Usually I have very little trouble attending to a single topic or issue about which to write for five days each week. In the more than 175 posts I have written in this blog, I may have had two days when I approached the computer thinking, “I have nothing about which to write.” This week as I am writing about politics, however, I am having that struggle. My writing challenge is less about a lack of material, but rather about an abundance of material, about most of which I am upset.
Last night after I saw Ayad Akhtar’s The Invisible Hand at the Milwaukee Repertory Theater, I felt a bit drained. The play was powerful, to be sure. Beforehand, my friend Ed and I had a wide-ranging conversation including concerns over government, governance, politics, public discourse, and civility. It included everything from international politics to local fundraising. Seeing the production of this play immediately after that was almost seamless.
The playwright grabbed us through his script and the excellent actors, thrusting us into a labyrinth of power and control that shifted again and again from the interpersonal and religious to the financial and political. On one level this was a play about money and capitalism, but it also examined how we win the hearts and minds of people. The playwright showed how we lose them, too.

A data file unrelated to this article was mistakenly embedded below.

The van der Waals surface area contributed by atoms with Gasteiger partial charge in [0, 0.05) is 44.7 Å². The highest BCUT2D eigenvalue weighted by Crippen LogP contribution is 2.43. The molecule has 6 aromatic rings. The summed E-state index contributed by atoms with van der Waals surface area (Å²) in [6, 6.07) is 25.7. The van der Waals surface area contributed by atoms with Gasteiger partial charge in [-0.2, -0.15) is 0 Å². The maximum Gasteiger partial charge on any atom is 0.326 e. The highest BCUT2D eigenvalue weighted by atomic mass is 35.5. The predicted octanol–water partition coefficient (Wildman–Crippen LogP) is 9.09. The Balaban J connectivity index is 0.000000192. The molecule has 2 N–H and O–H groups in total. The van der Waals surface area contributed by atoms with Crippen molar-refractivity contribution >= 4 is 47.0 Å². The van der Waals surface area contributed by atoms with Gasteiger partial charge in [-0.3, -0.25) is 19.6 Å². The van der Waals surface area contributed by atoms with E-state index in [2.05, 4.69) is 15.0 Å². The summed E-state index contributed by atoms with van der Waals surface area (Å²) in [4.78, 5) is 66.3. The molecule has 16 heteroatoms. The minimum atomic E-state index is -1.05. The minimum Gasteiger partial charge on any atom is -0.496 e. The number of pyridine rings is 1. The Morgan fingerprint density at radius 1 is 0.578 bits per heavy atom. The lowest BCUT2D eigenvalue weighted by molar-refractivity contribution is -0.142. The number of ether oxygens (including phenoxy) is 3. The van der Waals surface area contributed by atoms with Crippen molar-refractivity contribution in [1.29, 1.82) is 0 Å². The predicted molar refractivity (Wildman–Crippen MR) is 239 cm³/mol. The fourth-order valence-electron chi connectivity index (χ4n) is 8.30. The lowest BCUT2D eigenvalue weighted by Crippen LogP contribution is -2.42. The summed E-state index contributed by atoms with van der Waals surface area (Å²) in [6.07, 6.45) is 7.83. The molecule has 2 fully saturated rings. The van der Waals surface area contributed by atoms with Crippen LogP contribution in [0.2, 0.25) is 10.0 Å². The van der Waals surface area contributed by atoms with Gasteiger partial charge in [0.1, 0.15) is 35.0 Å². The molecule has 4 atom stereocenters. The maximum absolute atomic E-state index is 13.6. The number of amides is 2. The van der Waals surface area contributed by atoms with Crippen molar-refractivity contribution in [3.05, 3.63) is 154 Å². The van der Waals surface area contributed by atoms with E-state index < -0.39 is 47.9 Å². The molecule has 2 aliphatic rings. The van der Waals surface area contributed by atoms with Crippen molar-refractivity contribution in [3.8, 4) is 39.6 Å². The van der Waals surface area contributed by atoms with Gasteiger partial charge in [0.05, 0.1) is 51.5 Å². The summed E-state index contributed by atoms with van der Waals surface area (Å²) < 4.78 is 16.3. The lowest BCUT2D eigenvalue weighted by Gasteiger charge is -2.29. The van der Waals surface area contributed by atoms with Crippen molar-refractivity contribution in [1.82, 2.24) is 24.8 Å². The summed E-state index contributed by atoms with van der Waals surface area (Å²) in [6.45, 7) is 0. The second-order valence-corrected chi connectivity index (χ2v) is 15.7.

In politics, groups and individuals seek to win, capture, resonate, and consolidate the hearts and minds of people. Some would say people are “empowered” through this political process. Given the use of sucker punches, pepper spray, screaming, and obscene gestures at Trump rallies, I would suggest the word emboldened instead.
Perhaps the reason I struggle this week to write about politics is my ambivalence about our process in the US when it is not going well. When I think of Trump rallies, Republican debates, ad hominem attacks, and lies, I want to retreat from the national process. When I witness actions of the Black Lives Matter movement or have deeper discussions with local candidates about specific issues, on the other hand, I want to further engage in the dialogue.
Maybe the difference between the populist approaches and the activist approaches in politics in their ability to move me is that the former seeks to corral me into a herd while the second seeks to educate me into a partnership. The first makes me feel duped and alone in a crowded cell. The latter prompts me to notice we are in this government together.